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"Darling! Where is my grandfather's certificate of birth?"
"You think it was on my writing table? It isn't there anymore!"
"Well, if it was there the other week, love, where it is now? I'm looking there, and it's not there."
"Belinda! Where did that sheet of paper go with my Mom's information, you know the one with my great, great Granny's name scrawled across the top?"
When I began my family tree research, conversation between me and my wife went something like the above. It was wild. I had a pile of indispensable facts that sat on my desk in no particular order. It consisted of every document and photocopy I could find or buy about our family's history, cocktail napkins with bits of the past on them, and assorted tablets filled with data. In next to no time, I was losing track of vital pieces of information, some of which I couldn't remember I'd lost until weeks later. It was an expensive lesson and hopefully one you can avoid. Information and birth certificates needed to be reordered and once again attempts were made to organize it. I began to wonder if I'd taken on too much. It was then that I discovered the wonders of family tree software to help a build a tree but organize all my thoughts, bits and random errata into a coherent, usable form
With that said, I would like to share with you my experience with family tree software and the different websites out there on the Net to help you produce your family tree. First, there is a difference between websites that have research tools and information, and websites that offer ways to document your findings.. Initially I want to talk about those software and websites which keep track of the information you will collect and organize it into a usable form. I will also attempt to clarify what is, at times, a blurring of the two types of sites and software available.
What I won't do is bore you with a lengthy list of software and websites. I will only list the sites I know, the ones that are most well-liked.
- Geni.com - Ancestry.com - Tribalpages.com - PAF from LDS - Family Tree Maker - Roots Magic
Why bother? It seems bizarre I know, but why would you want software for making family trees? Well, first for most folks, you want a single place where you can store the mass of data you are going to detect. Let's be honest. That's not exactly what the software is about! When most folks start learning how to make a family tree, they are pretty much interested in seeing one of those big diagrams with all their names listed. You want a framed version on your wall with your whole history in front of you, right?
Okay, so what we have figured out is that you will need somewhere to put all your info. Unless you are thinking to keep thousands of napkins strewn about or if you are super-organized and keep paper records in a neat system, you will want to be able to keep everything in one place. When you start doing your family tree, you will want to record all the facts you come to, like birthdates, addresses where your family lived, occupations, etc.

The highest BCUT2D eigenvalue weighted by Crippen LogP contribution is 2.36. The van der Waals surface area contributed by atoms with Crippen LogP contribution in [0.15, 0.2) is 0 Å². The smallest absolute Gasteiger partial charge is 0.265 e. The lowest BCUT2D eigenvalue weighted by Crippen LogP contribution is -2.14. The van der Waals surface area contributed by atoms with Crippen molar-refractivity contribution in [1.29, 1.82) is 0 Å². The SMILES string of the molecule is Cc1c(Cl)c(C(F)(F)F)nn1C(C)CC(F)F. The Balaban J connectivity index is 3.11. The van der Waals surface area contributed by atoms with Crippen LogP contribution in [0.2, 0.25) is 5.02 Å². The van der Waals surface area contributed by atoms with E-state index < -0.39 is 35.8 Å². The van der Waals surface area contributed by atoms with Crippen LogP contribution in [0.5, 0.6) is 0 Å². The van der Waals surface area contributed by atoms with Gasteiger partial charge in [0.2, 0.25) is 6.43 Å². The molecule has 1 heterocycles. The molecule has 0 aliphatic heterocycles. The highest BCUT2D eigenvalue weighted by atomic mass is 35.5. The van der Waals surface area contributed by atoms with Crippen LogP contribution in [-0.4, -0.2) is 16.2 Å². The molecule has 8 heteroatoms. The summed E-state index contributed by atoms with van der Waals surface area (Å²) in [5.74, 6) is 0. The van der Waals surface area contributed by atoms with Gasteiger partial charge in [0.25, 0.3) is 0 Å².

As you get more into looking into your family tree, I propose that you keep all the source numbers you use for research. I will explain this in another article, but keeping links on how you got the facts, means that if you need to check it, you can get to it easy.
You will want to be able to develop full charts with your software . It is great if you can develop other reports, such as story boards, which give a semi-automated story for your family depending on what details you fill in.
Software and websites to consider include:
Let's take a closer look Geni.com one of the new sites on the Internet. It has built its reputation on a very simple marketing model - appeal to young people and non-techie types. The basic premise of this site is different than other genealogy software offerings. You fill in your details, fill in your family's details and invite your family via email to expand on what you know.
Geni.com has one of the simpler interfaces of any of applications I've seen so far. You can add whole family members in an instant! A great working plan, too, why do all the filling in of forms manually?
On the downside, this site does have a few serious design and processing flaws which would give one pause for thought when filling in personal info. After all, you are putting in very personal stuff like mother's maiden name, family names, dates of birth and the like. Another flaw, although not confirmed is that when you add your relatives' email addresses Geni will send emails directly to family members. As a result, they've gotten a reputation of being a bit spammy for their tactics. To date, they have denied this, but it is a well known rumor.
Another area that needs improvement is in the reports and graphs produced by Geni.com. They are limited as it only allows you to input a limited data set. That is sufficient for some users; however, if you want to do an in-depth tracking of your relatives over their lives or from census to census, it is less feasible. You will wind up having to log one data set for each person while a viable workaround, it is time consuming and extra work.
Other things that make this website less than ideal:
- There is the inability to share information across trees, even if you have the exact same names and email addresses.
- With the addition of many software packages for family tree building, it was decided that there needed to be a standard file format. This standard is called GEDCOM, and utilizes the extension *.ged. It is also a way to allow you to import data from other programs or family trees. Geni.com doesn't support this format.
Geni.com is, however, free! And while some may say that you get what you pay for, I find some things about this site that is worth considering. I can tell you that I am not entirely convinced that this is the most appropriate tool for all but the very beginners.. It doesn't present you with credible tracking tools or reports and your data is potentially unsafe if the company is sold.